Insect Identification logo

Tengellid Spider (Titiotus spp.)

Detailing the identifying qualities of the Tengellid Spider, including physical features and territorial reach.

 Updated: 8/27/2014; Authored By Staff Writer; Content ¬©

  Tengellid Spider  
Picture of Tengellid-Spider
Picture of Tengellid-Spider Picture of Tengellid-SpiderPicture of Tengellid-SpiderPicture of Tengellid-Spider

Tengellid Spiders looks similar to Brown Recluse Spiders, but lack the violin-shaped mark on the thorax.

The spiders in the Tengellidae family are mostly found in Mexico, but sometimes also in the bordering U.S. states. Many of the species are Neo-tropical, meaning they mostly reside in the plateaus of Mexico and east and southward into Central and South America. They are sometimes mistaken for a Brown Recluse in the U.S. states as they share similar colored bodies. Tengellid Spiders, however, lack that tell-tale 'birthmark' that all Brown Recluses have: the dark fiddle on the middle part of the spider's body.

Little is recorded regarding this genus of spiders beyond the taxonomic classification of it. One study of a particular species found in Costa Rica believed that it did not capture insect prey very often for its size. As for bites from these spiders, little documentation is available to date.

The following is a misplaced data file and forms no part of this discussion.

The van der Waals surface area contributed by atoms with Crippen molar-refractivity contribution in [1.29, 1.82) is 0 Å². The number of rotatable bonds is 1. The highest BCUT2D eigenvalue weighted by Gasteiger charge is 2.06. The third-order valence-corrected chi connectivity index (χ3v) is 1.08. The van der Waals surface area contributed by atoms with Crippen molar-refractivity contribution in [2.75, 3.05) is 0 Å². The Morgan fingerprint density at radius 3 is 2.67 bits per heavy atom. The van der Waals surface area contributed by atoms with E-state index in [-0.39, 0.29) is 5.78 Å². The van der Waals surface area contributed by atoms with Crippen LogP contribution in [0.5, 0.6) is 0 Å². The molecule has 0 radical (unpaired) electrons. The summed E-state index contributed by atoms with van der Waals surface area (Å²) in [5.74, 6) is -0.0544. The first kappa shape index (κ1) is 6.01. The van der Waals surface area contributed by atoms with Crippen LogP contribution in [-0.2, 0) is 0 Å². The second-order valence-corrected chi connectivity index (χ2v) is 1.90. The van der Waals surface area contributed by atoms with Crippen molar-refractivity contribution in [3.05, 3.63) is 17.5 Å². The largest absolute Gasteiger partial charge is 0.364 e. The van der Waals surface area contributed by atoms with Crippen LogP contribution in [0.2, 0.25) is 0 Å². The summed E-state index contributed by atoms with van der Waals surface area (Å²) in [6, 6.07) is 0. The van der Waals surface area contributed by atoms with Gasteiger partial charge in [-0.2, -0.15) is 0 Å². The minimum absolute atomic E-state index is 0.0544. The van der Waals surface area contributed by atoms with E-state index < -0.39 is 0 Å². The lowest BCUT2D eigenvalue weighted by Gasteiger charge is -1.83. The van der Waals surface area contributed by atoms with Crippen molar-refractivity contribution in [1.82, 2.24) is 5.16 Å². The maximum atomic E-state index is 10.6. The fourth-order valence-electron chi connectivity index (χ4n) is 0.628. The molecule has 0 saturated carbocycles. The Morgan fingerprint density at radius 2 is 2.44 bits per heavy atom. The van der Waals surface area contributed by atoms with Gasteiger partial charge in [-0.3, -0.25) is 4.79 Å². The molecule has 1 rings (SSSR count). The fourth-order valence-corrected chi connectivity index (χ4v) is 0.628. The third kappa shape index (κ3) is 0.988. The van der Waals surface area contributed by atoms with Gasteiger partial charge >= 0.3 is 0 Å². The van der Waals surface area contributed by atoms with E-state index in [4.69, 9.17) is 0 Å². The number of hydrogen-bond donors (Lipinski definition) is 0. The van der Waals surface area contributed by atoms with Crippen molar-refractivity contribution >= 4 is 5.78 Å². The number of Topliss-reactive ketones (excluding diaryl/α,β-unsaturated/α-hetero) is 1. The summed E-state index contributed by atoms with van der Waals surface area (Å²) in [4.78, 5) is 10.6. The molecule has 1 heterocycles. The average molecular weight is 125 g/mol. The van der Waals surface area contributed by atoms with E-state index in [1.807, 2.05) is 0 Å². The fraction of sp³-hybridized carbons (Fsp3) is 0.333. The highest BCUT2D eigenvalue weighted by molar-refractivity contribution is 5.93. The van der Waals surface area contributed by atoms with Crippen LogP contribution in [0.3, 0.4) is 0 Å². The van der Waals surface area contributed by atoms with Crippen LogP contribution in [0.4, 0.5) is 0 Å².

Picture of the Tengellid Spider
Picture of the Tengellid Spider

Tengellid Spider Information

Category: Spider
Common Name: Tengellid Spider
Scientific Name: Titiotus spp.

Taxonomy Hierarchy

 Arrow graphic Kingdom: Animalia
  Arrow graphic Phylum: Arthropoda
   Arrow graphic Class: Arachnida
    Arrow graphic Order: Araneae
     Arrow graphic Family: Tengellidae
      Arrow graphic Genus: Titiotus
       Arrow graphic Species: spp.

Size, Identifying Tags and Territorial Reach

Size (Adult, Length):
Identifying Colors:
Additional Descriptors: large, velvet, hairy, biting, venomous, recluse

North American Territorial Reach (Though Not Limited To): Arizona; California; New Mexico; Texas; Mexico

A Note About Territorial Reach: Keep in mind that an insect's reach is not limited by lines drawn on a map and therefore species may appear in areas, regions and/or states beyond those listed above. Insects are driven by environmental factors, food supplies and mating patterns and do not nescessarily work within hard-and-fast territorial lines like we humans do.

Images Gallery


BugFinder: What is it?